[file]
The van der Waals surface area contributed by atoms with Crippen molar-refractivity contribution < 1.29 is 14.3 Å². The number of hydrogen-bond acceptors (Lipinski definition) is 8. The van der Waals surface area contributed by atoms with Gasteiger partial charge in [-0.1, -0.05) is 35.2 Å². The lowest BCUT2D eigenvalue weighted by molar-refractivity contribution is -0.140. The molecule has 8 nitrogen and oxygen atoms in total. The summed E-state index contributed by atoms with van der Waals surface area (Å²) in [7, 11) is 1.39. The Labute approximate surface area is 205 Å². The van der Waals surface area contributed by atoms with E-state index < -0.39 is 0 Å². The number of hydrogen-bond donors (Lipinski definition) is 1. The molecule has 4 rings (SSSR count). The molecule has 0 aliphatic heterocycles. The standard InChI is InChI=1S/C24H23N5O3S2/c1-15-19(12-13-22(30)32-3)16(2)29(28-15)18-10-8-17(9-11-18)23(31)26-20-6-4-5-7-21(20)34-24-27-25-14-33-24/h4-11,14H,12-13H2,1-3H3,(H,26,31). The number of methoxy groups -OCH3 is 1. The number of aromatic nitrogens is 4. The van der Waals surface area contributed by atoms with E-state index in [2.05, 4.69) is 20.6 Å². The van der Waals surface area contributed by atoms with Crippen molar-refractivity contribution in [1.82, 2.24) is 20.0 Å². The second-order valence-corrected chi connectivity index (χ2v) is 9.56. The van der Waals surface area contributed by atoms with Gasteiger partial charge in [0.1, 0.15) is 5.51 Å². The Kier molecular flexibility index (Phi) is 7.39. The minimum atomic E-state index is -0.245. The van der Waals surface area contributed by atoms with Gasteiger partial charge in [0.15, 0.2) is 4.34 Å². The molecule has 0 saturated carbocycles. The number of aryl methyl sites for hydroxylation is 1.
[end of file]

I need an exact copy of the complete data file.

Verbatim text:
The van der Waals surface area contributed by atoms with Crippen molar-refractivity contribution < 1.29 is 14.3 Å². The number of hydrogen-bond acceptors (Lipinski definition) is 8. The van der Waals surface area contributed by atoms with Gasteiger partial charge in [-0.1, -0.05) is 35.2 Å². The lowest BCUT2D eigenvalue weighted by molar-refractivity contribution is -0.140. The molecule has 8 nitrogen and oxygen atoms in total. The summed E-state index contributed by atoms with van der Waals surface area (Å²) in [7, 11) is 1.39. The Labute approximate surface area is 205 Å². The van der Waals surface area contributed by atoms with E-state index < -0.39 is 0 Å². The number of hydrogen-bond donors (Lipinski definition) is 1. The molecule has 4 rings (SSSR count). The molecule has 0 aliphatic heterocycles. The standard InChI is InChI=1S/C24H23N5O3S2/c1-15-19(12-13-22(30)32-3)16(2)29(28-15)18-10-8-17(9-11-18)23(31)26-20-6-4-5-7-21(20)34-24-27-25-14-33-24/h4-11,14H,12-13H2,1-3H3,(H,26,31). The number of methoxy groups -OCH3 is 1. The number of aromatic nitrogens is 4. The van der Waals surface area contributed by atoms with E-state index in [2.05, 4.69) is 20.6 Å². The van der Waals surface area contributed by atoms with Crippen molar-refractivity contribution in [1.82, 2.24) is 20.0 Å². The second-order valence-corrected chi connectivity index (χ2v) is 9.56. The van der Waals surface area contributed by atoms with Gasteiger partial charge in [0.1, 0.15) is 5.51 Å². The Kier molecular flexibility index (Phi) is 7.39. The minimum atomic E-state index is -0.245. The van der Waals surface area contributed by atoms with Gasteiger partial charge in [0.15, 0.2) is 4.34 Å². The molecule has 0 saturated carbocycles. The number of aryl methyl sites for hydroxylation is 1.